I told him that I didn’t tell him before I left town because I didn’t want to just drop a bomb on him and leave. A year ago, we came to the conclusion that he knew I was transitioning, and getting on hormones, but that he did not want to ever talk about my transition. Calling me Blake and using he/him/his was out of the question.
So I said that I felt that he needed to hear it from me before official mail came, or he heard it from someone else. He said to stop talking because it wasn’t worth discussing.
He stopped talking to me. I knew that was going to be his reaction.
My Mom works in California but comes home once a month.
She left for California the next day. While she was on the plane, I knew that getting my visa was not going to happen. I had to get everything in 60 days, and with my name change, I had to submit proof to everyone. Every document of my life has to be changed. I also still didn’t have the new passport. I couldn’t ask for my support document needed for the visa. If I hadn’t changed my name, I would be going to England this fall.
I told Hamline that I was accepted to go, and if I came to Hamline, that I needed to get into the study abroad program. They have one at the University of Manchester, so that is what I am going to do. I also had to tell my sister if I was going to come here in two days, because she was going to give up her lease to the 2 bedroom apartment. Last year, my other sister was going to come live with her, but she got a job promotion and stayed in California.
I called her and told her I had to take my offer at Hamline. I actually became excited at this point. I think my strategy to life is to not get excited about something until I know that it’s going to happen. I was going to move out of my parents’ house twice over the last two years, and both times they fell through. So I went to tell my Dad that I was going to go to Hamline, which has ALWAYS been his first choice for me, and he said that “you need to talk to someone that gives a shit about it.” I asked him to clarify. He said I could go live my life and he wanted nothing to do with it. So I said, when you say that, do you mean completely? I’m not trying to fight with you, I just want to know where the line is so I don’t cross it. So when I graduate, you don’t want to be there. If I ever get married, you don’t want to be there.
And he said no.
So we have been polite to each other while I’m there, but once I leave, that’s it. The rest of my family has been absolutely great. My Mom and I called her Dad and told him about my name change, and the scholarship, and he said “be a Blake and not a flake.” My Grandpa is almost 80. He has a better handle on it than my Dad, who overheard that conversation.
I arrived yesterday. My sister worked, so I worked on getting my room ready to move into, and read a lot. She came home from work at 10:30, and we went to get dinner at Perkins, my treat. We were talking and I brought up the fact that things with Dad (I call him my sperm donor to a lot of people, not with my family because I don’t want them to take sides) were still really intense. When he dropped me off at the airport, I grabbed my bags, said bye, and he drove off.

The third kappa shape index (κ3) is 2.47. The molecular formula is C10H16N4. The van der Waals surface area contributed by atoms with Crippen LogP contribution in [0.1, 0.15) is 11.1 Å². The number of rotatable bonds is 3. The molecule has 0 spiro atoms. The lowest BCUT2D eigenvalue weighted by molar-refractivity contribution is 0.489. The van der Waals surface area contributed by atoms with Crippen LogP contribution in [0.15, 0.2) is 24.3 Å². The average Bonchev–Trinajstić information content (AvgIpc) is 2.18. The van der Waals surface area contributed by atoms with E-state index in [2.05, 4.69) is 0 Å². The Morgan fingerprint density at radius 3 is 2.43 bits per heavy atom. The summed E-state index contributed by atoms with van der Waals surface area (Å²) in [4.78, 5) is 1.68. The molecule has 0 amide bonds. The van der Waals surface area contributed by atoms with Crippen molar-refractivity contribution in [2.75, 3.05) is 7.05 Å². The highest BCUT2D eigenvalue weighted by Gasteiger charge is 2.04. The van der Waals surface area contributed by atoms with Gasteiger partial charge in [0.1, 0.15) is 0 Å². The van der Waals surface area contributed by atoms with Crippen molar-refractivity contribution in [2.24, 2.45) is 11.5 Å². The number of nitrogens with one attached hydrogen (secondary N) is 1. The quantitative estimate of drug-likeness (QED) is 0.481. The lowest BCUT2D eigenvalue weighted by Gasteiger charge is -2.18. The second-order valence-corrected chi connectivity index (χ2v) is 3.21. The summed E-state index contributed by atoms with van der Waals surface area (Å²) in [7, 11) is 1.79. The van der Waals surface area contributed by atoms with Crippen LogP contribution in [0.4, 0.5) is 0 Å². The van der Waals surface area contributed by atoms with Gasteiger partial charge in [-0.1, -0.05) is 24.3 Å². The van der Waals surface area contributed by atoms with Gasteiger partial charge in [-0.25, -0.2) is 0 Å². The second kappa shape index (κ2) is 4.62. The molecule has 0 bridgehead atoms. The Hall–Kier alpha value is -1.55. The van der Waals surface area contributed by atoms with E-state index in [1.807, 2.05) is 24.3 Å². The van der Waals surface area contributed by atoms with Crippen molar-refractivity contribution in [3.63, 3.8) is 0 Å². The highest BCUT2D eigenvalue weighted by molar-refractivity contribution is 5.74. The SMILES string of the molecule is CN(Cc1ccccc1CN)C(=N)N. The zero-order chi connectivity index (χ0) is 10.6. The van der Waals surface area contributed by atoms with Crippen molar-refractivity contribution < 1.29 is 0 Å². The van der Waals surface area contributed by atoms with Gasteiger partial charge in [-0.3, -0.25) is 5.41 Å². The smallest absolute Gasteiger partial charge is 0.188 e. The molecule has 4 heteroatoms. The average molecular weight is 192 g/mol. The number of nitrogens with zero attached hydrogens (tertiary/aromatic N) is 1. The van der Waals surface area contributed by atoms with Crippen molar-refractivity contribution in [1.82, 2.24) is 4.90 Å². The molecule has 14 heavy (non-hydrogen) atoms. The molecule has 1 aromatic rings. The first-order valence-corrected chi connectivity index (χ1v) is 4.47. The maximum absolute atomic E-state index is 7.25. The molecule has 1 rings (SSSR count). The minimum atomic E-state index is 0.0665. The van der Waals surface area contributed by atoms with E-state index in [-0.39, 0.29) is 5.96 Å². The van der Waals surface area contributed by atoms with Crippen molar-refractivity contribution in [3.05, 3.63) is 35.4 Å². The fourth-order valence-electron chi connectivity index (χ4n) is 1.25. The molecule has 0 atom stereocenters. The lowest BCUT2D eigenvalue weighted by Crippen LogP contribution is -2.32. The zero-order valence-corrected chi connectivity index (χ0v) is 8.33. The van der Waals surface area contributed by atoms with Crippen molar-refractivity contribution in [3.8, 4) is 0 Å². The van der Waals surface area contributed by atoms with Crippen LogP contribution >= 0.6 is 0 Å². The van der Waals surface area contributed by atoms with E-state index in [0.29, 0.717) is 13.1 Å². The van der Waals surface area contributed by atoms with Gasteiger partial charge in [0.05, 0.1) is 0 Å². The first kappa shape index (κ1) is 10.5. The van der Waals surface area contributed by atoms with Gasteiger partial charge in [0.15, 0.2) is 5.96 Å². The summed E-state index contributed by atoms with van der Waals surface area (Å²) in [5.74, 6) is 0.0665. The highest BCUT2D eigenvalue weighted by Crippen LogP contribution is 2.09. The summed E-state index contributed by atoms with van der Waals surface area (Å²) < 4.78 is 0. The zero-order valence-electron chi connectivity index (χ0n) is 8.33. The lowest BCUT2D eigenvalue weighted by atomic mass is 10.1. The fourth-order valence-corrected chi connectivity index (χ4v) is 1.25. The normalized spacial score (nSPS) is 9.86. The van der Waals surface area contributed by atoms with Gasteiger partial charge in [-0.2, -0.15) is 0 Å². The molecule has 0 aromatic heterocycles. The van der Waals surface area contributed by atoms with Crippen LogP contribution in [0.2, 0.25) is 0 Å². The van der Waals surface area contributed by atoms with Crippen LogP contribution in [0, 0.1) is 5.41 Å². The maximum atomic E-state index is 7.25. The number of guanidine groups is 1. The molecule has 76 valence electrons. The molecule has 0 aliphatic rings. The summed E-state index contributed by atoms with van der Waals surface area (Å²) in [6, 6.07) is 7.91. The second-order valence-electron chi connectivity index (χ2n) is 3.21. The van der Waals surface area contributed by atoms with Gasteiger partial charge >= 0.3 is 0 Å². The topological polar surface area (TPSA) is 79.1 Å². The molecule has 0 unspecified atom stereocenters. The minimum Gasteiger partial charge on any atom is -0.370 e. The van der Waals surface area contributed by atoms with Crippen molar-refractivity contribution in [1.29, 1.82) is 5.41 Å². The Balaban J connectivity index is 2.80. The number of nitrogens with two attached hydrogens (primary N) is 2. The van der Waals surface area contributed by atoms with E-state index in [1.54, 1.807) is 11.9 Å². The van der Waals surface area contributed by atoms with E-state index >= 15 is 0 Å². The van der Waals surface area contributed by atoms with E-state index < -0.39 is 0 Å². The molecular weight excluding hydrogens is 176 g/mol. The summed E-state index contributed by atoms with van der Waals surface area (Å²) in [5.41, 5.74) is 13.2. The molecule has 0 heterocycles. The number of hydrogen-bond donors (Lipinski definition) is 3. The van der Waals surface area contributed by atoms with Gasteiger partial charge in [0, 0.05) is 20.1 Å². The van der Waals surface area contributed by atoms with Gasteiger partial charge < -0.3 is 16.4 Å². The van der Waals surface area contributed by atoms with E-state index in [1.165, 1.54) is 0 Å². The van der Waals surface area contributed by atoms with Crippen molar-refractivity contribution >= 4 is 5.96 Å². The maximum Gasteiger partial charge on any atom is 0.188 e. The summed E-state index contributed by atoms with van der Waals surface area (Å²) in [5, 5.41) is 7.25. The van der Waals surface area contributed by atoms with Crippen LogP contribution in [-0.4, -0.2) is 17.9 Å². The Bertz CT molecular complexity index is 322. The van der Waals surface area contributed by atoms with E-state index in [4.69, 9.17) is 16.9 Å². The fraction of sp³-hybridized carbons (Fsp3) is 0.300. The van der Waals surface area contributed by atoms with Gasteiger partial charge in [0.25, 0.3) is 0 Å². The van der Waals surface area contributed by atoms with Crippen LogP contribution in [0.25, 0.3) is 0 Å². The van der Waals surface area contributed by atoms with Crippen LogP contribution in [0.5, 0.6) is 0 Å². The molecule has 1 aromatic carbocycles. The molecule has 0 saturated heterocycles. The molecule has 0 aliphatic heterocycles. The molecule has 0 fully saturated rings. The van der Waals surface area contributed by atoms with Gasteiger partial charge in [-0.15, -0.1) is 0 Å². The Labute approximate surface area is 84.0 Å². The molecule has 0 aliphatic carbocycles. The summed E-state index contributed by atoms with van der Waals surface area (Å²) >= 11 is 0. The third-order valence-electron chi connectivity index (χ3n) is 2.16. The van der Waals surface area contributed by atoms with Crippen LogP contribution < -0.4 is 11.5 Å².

She said I’m sure I’ll hear about it when I call him on Sunday.
We were talking about the classes I’m taking. I’m getting two bachelor degrees and one of them is a double major. So she and I were talking about it, and I said, I feel like I’m never going to live down St. Cloud.
I’m always going to be seen as an alcoholic. My Dad drinks more than I do. I hardly ever drink. I haven’t been drunk since I lived in St. Cloud. I drank to cope with the fact that I was losing a lot of friends, and my Dad. I also drank because it was an effective pain killer to my tumor. I’m always going to be seen as a lose canon.
We were joking about how it wouldn’t matter if I got a 4.0 here. My conditions of my scholarship are I need to keep a 3.0 to keep my scholarship. He would still find fault with me. We laughed about it, but I said, you know there is some truth to it. That’s why we are laughing.
The fallout in a lot of ways was a relief. I saw this coming for the last 3 years. I’ve always been someone my Dad thinks I shouldn’t. I’ve never been the girl he wanted, even when I tried to be feminine. I’ve also always been too queer, but we never talked about it.
In the last two and a half years, he knew I was transitioning. We never talked about it. I always reached out to him. I told him if he ever wanted information I would give it to him. I even tried to tell him that in my case, it was absolutely medical. Testosterone keeps me tumor free. My ovaries never formed properly. I was actually born intersex. I had the outward appearance of female, but I never really was. I have always had higher amounts of testosterone.
At a certain point, I realized that I can’t do it anymore. My transition is not the main focus of my life, but it is a big part of it. And I don’t like to talk about it all of the time, but it needs to be acknowledged. It’s not like being queer, where I can just not talk about pride. I still think that approach is wrong. If I have a partner, I want my parents to know about it.
He also said that I was dead. I knew he was saying that I, as his daughter, was gone. But you don’t disown your children. The fact that this is 2.5 years old also is annoying. He has stayed in this frame of mind the entire time. He didn’t tell me I was dead, but we never talked about it. He has never accepted it.
My Mom thinks he just needs time to deal with it. I said I didn’t think so. He’s still punishing me for things I did in high school and being on probation. Even though I got onto the honors society at my last college, and I obviously worked hard enough to get into Hamline’s writing program, and MMU, that has 25 spots for the program a year.
My Dad has had time to deal with it. I talked about it with my therapist. I said if he ever did sincerely apologize, then I would think about letting him back in. But I’m not obligated to.
I’m not brushing it over. I’m not saying that he was just mad and that he didn’t mean it. You don’t tell your child that they are dead and that you want nothing to do with them because they are trans. Especially when you have spent your life preaching to your children that family is forever, and you always forgive your family.
I was extremely angry at first. I sometimes feel sad about it. It’s never easy to lose someone because they can’t accept you. But in a lot of ways, I was relieved, because I was never what he wanted, and now we can both stop pretending.